This American Lie, #Kony2012 and the Problem With Messengers

There are many good journalists in America. There are talented documentarians too. Great journalists and biographers aren’t typically found in social media. Sure there are some, but not the majority.

This weekend This American Life will spend a full hour unwinding a previously aired story “Mr. Daisey and the Apple Factory”. In this episode Mike Daisey chronicles mistreatment of workers in factories that make components for Apple products. In a particularly ironic turn this episode became the most popular of all downloads in the iTunes store. A petition was started and national media picked up the story… I know… another petition. But this time Apple responded by hiring a third party to audit working conditions in the factories in China.

Something good happened. Maybe.

Concurrently a video went viral. It’s about a man named Joseph Kony. Kony is the head of the Lord’s Resistance Army (LRA) and has abused tens of thousands of children in Uganda turning them into sex slaves and killers. It is absolutely indisputable that Joseph Kony is evil personified. What is in dispute is whether or not this video is helpful for the people of Uganda. Further, Jason Russell, cofounder of Invisible Children (the non profit behind the video), has had some sort of emotional break. Among other things he was seen naked and agitated on a street corner midday. The police got involved and he is currently hospitalized on a 72 hour hold.

None of this makes Joseph Kony less evil. None of this makes children (many of whom are now adult) less harmed.

As Mike Daisey astutely points out there is a difference between entertainment and journalism. Sometimes we as consumers of content get confused, and this is where we can take some power back. We can use critical thinking to determine if we are consuming journalism, activism or storytelling. The days of passively reading a newspaper and trusting all sources are over.

We need to understand that activism isn’t balanced and doesn’t purport to be. The video that Invisible Children put out doesn’t have to be 100% factual it’s meant only to make us uncomfortable. It’s meant to provoke activism or at the very least slacktivism (sharing the video on your Facebook page and signing a virtual petition). The video isn’t meant to enlighten the people in Uganda nor is it meant to be a comprehensive documentary. It’s like a blog in that it’s meant to plant a seed, it never meant to be the tree.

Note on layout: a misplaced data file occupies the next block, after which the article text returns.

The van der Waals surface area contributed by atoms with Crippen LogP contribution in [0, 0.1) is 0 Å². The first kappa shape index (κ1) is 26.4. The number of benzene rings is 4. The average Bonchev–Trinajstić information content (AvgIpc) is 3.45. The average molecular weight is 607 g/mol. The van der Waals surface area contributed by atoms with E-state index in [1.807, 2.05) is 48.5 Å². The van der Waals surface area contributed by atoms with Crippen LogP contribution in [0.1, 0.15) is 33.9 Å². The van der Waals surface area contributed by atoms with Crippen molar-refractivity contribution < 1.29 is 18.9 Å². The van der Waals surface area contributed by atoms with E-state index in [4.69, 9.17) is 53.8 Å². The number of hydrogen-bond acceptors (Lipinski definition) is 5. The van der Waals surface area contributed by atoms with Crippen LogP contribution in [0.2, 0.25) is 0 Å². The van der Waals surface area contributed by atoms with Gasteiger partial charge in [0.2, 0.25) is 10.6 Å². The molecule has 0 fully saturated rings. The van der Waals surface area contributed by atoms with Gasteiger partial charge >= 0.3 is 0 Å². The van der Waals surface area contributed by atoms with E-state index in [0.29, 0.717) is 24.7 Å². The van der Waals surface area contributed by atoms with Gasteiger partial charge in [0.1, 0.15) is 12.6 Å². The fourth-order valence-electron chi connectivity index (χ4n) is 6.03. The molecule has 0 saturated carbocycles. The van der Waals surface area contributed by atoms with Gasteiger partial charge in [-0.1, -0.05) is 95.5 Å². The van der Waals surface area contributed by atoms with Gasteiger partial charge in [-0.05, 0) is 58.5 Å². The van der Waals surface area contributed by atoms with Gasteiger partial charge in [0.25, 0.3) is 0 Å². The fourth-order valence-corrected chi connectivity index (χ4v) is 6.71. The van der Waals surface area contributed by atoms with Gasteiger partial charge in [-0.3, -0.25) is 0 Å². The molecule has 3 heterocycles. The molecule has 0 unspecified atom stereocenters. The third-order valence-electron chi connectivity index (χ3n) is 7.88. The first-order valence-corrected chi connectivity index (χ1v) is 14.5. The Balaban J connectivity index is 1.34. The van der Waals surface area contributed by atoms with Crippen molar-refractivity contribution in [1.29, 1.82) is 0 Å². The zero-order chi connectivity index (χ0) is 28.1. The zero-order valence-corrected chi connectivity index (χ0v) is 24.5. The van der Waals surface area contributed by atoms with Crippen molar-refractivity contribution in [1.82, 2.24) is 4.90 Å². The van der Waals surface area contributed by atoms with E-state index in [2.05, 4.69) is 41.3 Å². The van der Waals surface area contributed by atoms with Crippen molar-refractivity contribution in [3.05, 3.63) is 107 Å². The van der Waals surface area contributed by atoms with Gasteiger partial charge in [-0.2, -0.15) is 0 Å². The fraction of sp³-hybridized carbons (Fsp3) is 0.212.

Is it a bunch of rich white Southern California men trying to affect change in Africa? Yep, it sure is. Does that make their message less palatable? Yes, for some it rings of colonialism, narcissism and the great white savior. Others see it as white privilege and a fabulous use of the gifts bestowed upon men. I think I see it as both with the caveat that I assign no value good or bad.

Mike Daisey clearly  saw human rights abuses in China. Does his embellished storytelling make Foxconn less culpable? Kai MacMahon wisely points out that 17 workers at Foxconn killed themselves last year. When This American Life apologizes for getting a story wrong do these people, these young humans, magically come back to life?



There’s a blurry line these days and sometimes it’s hard to tell if you’re looking at propaganda, storytelling, journalism or advertising. Sometimes you’re looking at all three. With fragmented media and the birth of online news the onus will be on the consumer for the foreseeable future.

Ask yourself if it matters that Mike Daisey embellishes a story. He isn’t a journalist, but he is reporting something to us that needs to be heard. If every word isn’t true we can’t dismiss the fact that our yearning for cheap electronics is paid for in both health and sanity by factory workers half a world away.

Does it matter that Joseph Kony’s reign of terror is winding down? Is it a story that still needs telling? Does the US need to be the world’s police force? Yes. Yes. I hope not. Was the video manipulative? Of course it was. Is manipulative a bad thing? Not always.